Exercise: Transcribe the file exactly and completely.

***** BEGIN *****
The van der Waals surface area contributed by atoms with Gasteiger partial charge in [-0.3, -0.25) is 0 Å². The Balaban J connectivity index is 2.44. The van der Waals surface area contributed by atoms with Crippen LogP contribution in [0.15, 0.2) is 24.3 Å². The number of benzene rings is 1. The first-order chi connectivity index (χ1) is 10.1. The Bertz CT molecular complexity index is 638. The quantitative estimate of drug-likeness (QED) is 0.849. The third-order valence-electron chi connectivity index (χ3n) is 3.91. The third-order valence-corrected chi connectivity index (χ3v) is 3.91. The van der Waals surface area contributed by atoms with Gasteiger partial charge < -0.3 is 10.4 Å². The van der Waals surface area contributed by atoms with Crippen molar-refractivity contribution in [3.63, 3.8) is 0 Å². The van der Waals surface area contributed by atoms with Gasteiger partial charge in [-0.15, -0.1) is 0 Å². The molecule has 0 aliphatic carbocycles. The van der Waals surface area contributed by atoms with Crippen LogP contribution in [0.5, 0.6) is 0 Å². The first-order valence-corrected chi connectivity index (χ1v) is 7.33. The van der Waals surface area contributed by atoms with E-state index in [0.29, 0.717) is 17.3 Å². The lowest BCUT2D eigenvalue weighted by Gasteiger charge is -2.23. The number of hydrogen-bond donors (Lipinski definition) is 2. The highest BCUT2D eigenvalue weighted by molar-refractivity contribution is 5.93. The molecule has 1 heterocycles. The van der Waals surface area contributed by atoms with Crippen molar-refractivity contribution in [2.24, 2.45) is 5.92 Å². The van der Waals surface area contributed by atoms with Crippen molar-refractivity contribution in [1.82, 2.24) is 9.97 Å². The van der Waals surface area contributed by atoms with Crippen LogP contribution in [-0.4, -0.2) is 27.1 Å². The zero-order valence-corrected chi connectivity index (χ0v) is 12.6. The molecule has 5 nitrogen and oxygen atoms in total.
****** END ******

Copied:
The van der Waals surface area contributed by atoms with Gasteiger partial charge in [-0.3, -0.25) is 0 Å². The Balaban J connectivity index is 2.44. The van der Waals surface area contributed by atoms with Crippen LogP contribution in [0.15, 0.2) is 24.3 Å². The number of benzene rings is 1. The first-order chi connectivity index (χ1) is 10.1. The Bertz CT molecular complexity index is 638. The quantitative estimate of drug-likeness (QED) is 0.849. The third-order valence-electron chi connectivity index (χ3n) is 3.91. The third-order valence-corrected chi connectivity index (χ3v) is 3.91. The van der Waals surface area contributed by atoms with Gasteiger partial charge < -0.3 is 10.4 Å². The van der Waals surface area contributed by atoms with Crippen molar-refractivity contribution in [3.63, 3.8) is 0 Å². The van der Waals surface area contributed by atoms with Gasteiger partial charge in [-0.15, -0.1) is 0 Å². The molecule has 0 aliphatic carbocycles. The van der Waals surface area contributed by atoms with Crippen LogP contribution in [0.5, 0.6) is 0 Å². The first-order valence-corrected chi connectivity index (χ1v) is 7.33. The van der Waals surface area contributed by atoms with E-state index in [0.29, 0.717) is 17.3 Å². The lowest BCUT2D eigenvalue weighted by Gasteiger charge is -2.23. The number of hydrogen-bond donors (Lipinski definition) is 2. The highest BCUT2D eigenvalue weighted by molar-refractivity contribution is 5.93. The molecule has 1 heterocycles. The van der Waals surface area contributed by atoms with Crippen molar-refractivity contribution in [2.24, 2.45) is 5.92 Å². The van der Waals surface area contributed by atoms with Crippen molar-refractivity contribution in [1.82, 2.24) is 9.97 Å². The van der Waals surface area contributed by atoms with Crippen LogP contribution in [-0.4, -0.2) is 27.1 Å². The zero-order valence-corrected chi connectivity index (χ0v) is 12.6. The molecule has 5 nitrogen and oxygen atoms in total.